proved. A document has to be proved first then the
question of its authenticity has to be determined. A
written statement filed on behalf of an accused cannot be
treated as a document produced for inspection of the
Court. It is not strictly evidence even though the Court
may consider it. The word ‘evidence’ means instruments
by which relevant facts are brought before Court viz
witnesses and documents by means of which court is
convinced of these facts.
Filing of a false affidavit in a proceedings pending
before the Civil Court would amount to an offence falling
under Section 193 IPC and proceedings would have to be
initiated on a complaint in writing by that court. Private
complaint filed by the opposite party for an offence
allegedly committed under Section 193 IPC is not
maintainable being vitiated for non-compliance of the
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mandatory provisions under Section 195(1)(b)(i) Cr.P.C.
In Kailash Mangal vs. Ramesh Chand (D)
Through Legal Representative (LAWS (SC)-2015-1-
117) Supreme Court held as follows:
“In the instant case, the false affidavit
alleged to have been filed by the appellant was
in a proceeding pending before the civil court
and the offence falls under Section of the 193
of   the   IPC   and   the   proceeding   ought   to   have
been initiated on the complaint in writing by
that   Court   under   Section   195   (1)(b)(i)of   the
(Cr.P.C.).   Since   the   offence   is   said   to   have
been   committed   in   relation   to   or   in   a
proceeding in a civil court, the case of Iqbal
Singh Marwah (supra)  is not applicable to the
instant case.
The   private   complaint   filed   by   the
respondent for the offences allegedly committed
under   Section   193   of   the   Code   is   not
maintainable as the same is vitiated on account
of non­compliance of the mandatory provision of
Section   195(1)(b)(i)   of   the   Cr.P.C.”  (Refer:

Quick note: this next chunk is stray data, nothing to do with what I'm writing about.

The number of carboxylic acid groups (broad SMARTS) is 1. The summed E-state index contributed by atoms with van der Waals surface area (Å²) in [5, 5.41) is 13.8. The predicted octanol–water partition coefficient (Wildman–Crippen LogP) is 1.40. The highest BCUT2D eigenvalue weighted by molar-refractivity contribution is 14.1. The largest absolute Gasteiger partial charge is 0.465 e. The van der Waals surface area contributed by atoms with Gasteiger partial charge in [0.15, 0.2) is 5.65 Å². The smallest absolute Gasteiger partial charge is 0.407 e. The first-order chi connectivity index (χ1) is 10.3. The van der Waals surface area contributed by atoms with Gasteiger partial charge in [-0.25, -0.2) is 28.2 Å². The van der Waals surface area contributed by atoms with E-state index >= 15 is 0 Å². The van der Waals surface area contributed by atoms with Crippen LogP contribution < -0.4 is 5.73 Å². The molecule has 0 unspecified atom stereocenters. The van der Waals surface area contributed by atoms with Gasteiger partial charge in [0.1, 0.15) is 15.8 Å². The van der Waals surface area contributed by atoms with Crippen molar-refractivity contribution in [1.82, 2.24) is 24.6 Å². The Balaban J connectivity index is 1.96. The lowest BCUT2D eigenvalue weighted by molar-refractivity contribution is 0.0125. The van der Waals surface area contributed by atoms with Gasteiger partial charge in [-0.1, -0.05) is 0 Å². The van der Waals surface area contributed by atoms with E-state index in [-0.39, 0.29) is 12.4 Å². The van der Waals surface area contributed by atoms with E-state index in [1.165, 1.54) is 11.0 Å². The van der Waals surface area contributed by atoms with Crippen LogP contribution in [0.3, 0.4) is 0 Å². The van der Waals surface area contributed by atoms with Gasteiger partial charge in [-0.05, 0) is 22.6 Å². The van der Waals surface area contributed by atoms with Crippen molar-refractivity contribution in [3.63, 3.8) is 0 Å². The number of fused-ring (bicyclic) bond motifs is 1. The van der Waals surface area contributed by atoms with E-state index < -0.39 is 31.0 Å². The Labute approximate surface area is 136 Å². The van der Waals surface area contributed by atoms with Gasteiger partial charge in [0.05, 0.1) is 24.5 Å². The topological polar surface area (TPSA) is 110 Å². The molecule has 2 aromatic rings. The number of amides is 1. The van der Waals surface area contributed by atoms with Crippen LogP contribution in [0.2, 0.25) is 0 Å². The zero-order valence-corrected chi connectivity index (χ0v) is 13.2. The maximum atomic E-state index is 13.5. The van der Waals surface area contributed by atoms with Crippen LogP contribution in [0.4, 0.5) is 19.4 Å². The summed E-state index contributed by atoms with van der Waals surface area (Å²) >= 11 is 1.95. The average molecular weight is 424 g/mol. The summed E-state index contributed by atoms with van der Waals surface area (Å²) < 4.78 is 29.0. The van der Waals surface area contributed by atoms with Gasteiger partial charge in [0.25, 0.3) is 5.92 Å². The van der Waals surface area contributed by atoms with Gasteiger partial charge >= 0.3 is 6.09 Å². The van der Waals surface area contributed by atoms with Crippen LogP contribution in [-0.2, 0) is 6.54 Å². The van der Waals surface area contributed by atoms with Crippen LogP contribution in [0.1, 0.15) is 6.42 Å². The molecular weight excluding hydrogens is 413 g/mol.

Govind Mehta vs. State of Bihar (1971) 3 SCC 329,
Surjit Singh and others vs. Balbir Singh (1996) 3 SCC
533, K. Venqadachalam vs. K.C. Palanisamy (2005) 7
SCC 352)
Therefore, false averments in pleadings are sufficient
to attract Chapter XI of the Indian Penal Code.
Section 190 Cr.P.C. provides that a Magistrate may
take cognizance of an offence (a) upon receiving a
complaint of facts which which constitute such offence (b)
upon a police report of such facts, and (c) upon
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information received from any person other than a police
officer, or upon his own knowledge, that such offence has
been committed. Section 195 Cr.P.C. is a sort of exception
to this general provision and creates an embargo upon
the power of the court to take cognizance of certain types
of offences enumerated therein. The procedure for filing a
complaint by the court as contemplated by Section
195(1) Cr.P.C. is given in Section 340 Cr.P.C. The purpose
of the section is to bar private prosecution where the
courts of justice is sought to be perverted leaving to the
court itself to uphold its dignity and prestige.
In M.S. Ahlawat v. State of Haryana & Anr., AIR
2000 SC 168, Supreme Court considered the matter at
length and held as under :
“5….Provisions   of   Section   195   CrPC   are
mandatory and no court has jurisdiction to
take   cognisance   of   any   of   the   offences
mentioned   therein   unless   there   is   a
complaint in writing as required under that
section.”  (Refer: Kamla Prasad Singh vs. Hari
Nath Singh AIR 1968 SC 19, Iqbal Singh Marwah
(supra))
Normally, a direction for filing of a complaint is not
made during the pendency of the proceeding before the
court and this is done at the stage when the proceedings
is concluded and the final judgment is rendered. ( Refer:
N. Natarajan vs. B.K. Subba Rao AIR 1993 SC 541)
For the law and reasons stated herein above, the
impugned order dated 31 February 2015 passed by the
Revisional Court/Additional Sessions Judge in Criminal
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Revision No. 22 of 2015 (Mahesh Tiwari vs. State of U.P.)
and summoning order dated 17 December 2014 passed
by the Judicial Magistrate-I, Anwla, Bareilly cannot be
sustained, accordingly, is set aside, the proceedings being
Complaint Case No. 743 of 2014 (Vijay Kumar vs. Mahesh
Tiwari) instituted by opposite party no. 2 is thereby
quashed.
The application is allowed.
Order Date :- 24.08.2016
S.Prakash